Global CCO’s To-Do Lists Offer Valuable Business Insights

The prestigious Arthur W. Page Society recently conducted a global survey of Chief Communications Officers’ (CCOs) current challenges and responsibilities. The Executive Summary and full “The CCO As Pacesetter” report highlight four main workstreams CCOs are undertaking as they help their CEOs drive transformation.

These workstreams are wholly scalable and important strategies for the health of growing businesses of every size. All companies can benefit from looking through the CCO’s lens and embracing similar outcomes in size- and maturity-relevant ways.

At the risk of oversimplifying, I’ve outlined these four workstreams in terms of questions all CEOs should be asking themselves and their teams.

  • Are we engaging with all our stakeholders? CEOs naturally keep an eye on marketing to ensure customers are engaged and positively responsive. But business success requires that all your stakeholders are moving in the same direction as you. You must actively bring along employees, investors, government, neighbors and the public at large. Their experiences with your company need to be “on brand,” authentic and aligned with where you want the company to head.
  • Does our culture embody our future vision? As your vision evolves, your culture needs corresponding care. How does it need to “possess new skills, exhibit different behaviors and mindsets and work in different ways?” CCOs collaborate with Human Resources and across the enterprise to provide the “reinforcement, rituals, training, tools and systems to enable the new culture.”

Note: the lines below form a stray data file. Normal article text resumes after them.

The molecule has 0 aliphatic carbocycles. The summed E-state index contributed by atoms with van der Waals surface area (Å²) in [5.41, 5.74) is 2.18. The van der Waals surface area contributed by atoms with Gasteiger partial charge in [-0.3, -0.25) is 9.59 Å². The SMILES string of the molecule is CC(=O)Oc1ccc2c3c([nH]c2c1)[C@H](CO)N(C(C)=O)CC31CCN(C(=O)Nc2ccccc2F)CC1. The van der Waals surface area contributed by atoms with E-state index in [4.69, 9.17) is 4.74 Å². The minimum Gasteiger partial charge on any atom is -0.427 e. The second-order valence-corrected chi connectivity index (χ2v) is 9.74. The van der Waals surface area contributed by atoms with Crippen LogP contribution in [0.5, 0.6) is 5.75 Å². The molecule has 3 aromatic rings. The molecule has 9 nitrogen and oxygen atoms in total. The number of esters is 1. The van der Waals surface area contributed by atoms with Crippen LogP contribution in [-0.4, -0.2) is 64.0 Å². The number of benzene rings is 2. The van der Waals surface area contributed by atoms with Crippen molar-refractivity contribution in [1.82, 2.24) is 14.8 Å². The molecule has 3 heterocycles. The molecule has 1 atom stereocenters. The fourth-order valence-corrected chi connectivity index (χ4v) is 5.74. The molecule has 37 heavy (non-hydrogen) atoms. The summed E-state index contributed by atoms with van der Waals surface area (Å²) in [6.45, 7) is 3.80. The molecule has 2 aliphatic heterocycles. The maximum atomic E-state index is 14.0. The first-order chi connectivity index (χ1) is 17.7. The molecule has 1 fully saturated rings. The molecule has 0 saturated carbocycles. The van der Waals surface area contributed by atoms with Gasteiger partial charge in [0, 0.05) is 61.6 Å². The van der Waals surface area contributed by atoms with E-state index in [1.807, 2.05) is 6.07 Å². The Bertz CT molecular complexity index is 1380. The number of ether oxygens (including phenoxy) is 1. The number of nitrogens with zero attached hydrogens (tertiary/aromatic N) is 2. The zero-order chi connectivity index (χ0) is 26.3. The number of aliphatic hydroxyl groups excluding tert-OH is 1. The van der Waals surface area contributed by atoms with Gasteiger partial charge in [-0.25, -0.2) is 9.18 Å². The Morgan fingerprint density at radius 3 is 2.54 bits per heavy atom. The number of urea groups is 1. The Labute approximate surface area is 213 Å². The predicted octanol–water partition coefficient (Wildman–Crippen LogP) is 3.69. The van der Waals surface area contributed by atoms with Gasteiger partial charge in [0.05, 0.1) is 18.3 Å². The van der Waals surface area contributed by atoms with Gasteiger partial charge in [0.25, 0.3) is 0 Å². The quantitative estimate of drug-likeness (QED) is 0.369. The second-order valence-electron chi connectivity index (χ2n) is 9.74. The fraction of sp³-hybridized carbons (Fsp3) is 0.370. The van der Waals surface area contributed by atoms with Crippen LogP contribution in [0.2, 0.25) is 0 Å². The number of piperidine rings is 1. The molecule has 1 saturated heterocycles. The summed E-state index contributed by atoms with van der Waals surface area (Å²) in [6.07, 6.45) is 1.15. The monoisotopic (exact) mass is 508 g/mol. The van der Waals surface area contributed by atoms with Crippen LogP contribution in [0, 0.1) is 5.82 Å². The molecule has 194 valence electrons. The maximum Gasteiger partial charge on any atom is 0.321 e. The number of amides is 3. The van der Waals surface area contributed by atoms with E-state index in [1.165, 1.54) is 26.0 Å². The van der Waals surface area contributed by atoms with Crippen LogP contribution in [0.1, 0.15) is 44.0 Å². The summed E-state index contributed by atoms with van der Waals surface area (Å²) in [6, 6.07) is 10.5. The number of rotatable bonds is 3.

• Is the business inherently delivering a positive societal purpose? CCOs are increasingly helping CEOs transform their companies by “defining, reinforcing or refining corporate character.” The survey reinforces that “stakeholders increasingly expect business to create … broader societal value.” Employees and customers are choosing companies based on their ability “to create meaningful, positive change in society.” Businesses need to act on – and frame – their societal value in authentic ways, making it “an integral part of the fabric of the business.” CCOs help with the expression and reinforcement, but in fact, the embodiment of purpose starts from the C-suite. If you’re living it — through supply chain, policies and processes, company conduct — your business is 99% of the way there.
  • Are we able to listen to the market well enough to see our opportunities and risks? Finally, CCOs use technology to engage with diverse stakeholders, but also to defend the company against fast-moving misinformation and generate valuable data and insights. Even if you’re not ready for expensive technology investments you can listen to your audiences, engage in dialogue with (not at) them, and monitor changes in attitudes and information.

Regardless of the scope or sophistication of companies’ communications, the single most powerful part of corporate communications is always leadership’s strategic vision and voice. Every CEO can ask these questions, evaluate their company’s course, and guide the ship where they want it sailing.

A version of this article was originally published here.

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Author: Patty Tucker

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